As provinces prepare to receive the first doses of a COVID-19 vaccine next week, top health officials have warned Canadians against complacency.

The latest:
As provinces prepare to receive the first doses of a COVID-19 vaccine next week, top health officials have warned Canadians against complacency in guarding against the respiratory illness.
Canada is still on a “rapid-growth” trajectory for COVID-19 cases and the number of deaths from the respiratory illness could hit nearly 15,000 in another two weeks, Canada’s Chief Public Health Officer, Dr. Theresa Tam said on Friday. 
More than 13,250 deaths had been attributed to the novel coronavirus since the pandemic began. The current caseload of more than 448,000 could grow to an estimated 577,000 by Christmas Day, according to federal forecasts.
Tam said Canada could see an average of 12,000 new cases of infection daily, with increasing hospitalizations and deaths, by the beginning of January, “unless significant reductions in contact rates are achieved.”
The Pfizer-BioNTech COVID-19 vaccine was approved by Health Canada on Wednesday, but Prime Minister Justin Trudeau on Friday said, “A vaccine in a week or in a month won’t help you if you get COVID-19 today.”
WATCH | Tam talks about the strain on the health-care system:
Chief Medical Officer, Dr. Tam, updates reporters with the rising number of COVID 19 cases in regions across the country and reveals modeling projections.0:50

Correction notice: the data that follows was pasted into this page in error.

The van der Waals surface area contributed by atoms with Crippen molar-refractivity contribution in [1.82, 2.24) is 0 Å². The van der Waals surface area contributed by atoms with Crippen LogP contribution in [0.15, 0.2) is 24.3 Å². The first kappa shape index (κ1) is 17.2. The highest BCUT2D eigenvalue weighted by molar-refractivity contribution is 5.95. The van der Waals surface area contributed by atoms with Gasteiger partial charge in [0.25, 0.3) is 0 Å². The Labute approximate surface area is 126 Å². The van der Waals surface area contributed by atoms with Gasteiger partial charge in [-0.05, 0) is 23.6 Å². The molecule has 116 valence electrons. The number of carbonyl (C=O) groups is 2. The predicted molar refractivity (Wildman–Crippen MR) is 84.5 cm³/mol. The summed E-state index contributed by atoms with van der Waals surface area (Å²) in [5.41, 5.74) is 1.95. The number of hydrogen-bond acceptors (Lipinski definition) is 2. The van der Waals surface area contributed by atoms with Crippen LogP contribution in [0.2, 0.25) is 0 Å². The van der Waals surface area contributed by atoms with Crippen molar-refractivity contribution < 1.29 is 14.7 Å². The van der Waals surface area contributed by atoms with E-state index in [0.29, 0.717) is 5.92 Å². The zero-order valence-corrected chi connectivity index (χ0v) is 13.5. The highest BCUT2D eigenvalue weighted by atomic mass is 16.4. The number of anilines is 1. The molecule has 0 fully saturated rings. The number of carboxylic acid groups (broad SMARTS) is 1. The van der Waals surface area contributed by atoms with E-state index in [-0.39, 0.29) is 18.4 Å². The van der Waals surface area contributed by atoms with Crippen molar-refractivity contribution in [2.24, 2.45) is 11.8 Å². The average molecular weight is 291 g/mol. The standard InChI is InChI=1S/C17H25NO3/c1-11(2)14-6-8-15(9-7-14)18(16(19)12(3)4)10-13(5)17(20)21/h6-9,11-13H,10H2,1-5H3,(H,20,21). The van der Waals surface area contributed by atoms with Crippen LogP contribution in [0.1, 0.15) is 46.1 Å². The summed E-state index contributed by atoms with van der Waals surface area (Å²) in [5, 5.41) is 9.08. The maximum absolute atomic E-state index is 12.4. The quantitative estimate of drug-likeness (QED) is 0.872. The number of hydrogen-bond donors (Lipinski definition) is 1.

Tam said over the past week, an average of 2,900 patients with COVID-19 were being treated in Canadian hospitals on any given day, including 565 people in intensive care.
Canada is expected to receive up to 249,000 doses of the two-dose Pfizer-BioNTech vaccine before the end of the year.
The co-chair of the federal task force studying COVID-19 immunity is warning that the arrival of vaccines in Canada doesn’t guarantee protection against the novel coronavirus, or signal that peoples’ lives will soon return to normal.
Dr. Catherine Hankins told CBC’s The House that there are still too many unknowns about COVID-19 immunity and the effectiveness of vaccines to quickly move beyond the pandemic measures now in place, such as mask mandates and limits on social and business activities.
What’s happening across Canada
As of Saturday morning, Canada’s COVID-19 case count stood at 448,841, with 73,297 of those cases considered active. A CBC News tally of deaths based on provincial reports, regional health information and CBC’s reporting stood at 13,251.
Health officials in British Columbia reported on Friday reported 737 new cases of COVID-19 and 11 more deaths. Friday’s report comes a day after B.C. reported 28 COVID-19 deaths  a single-day high for the province that Dr. Bonnie Henry described as “one of the most tragic days we have had yet.”
WATCH | Hospitals in northern B.C. fill up as COVID-19 cases surge: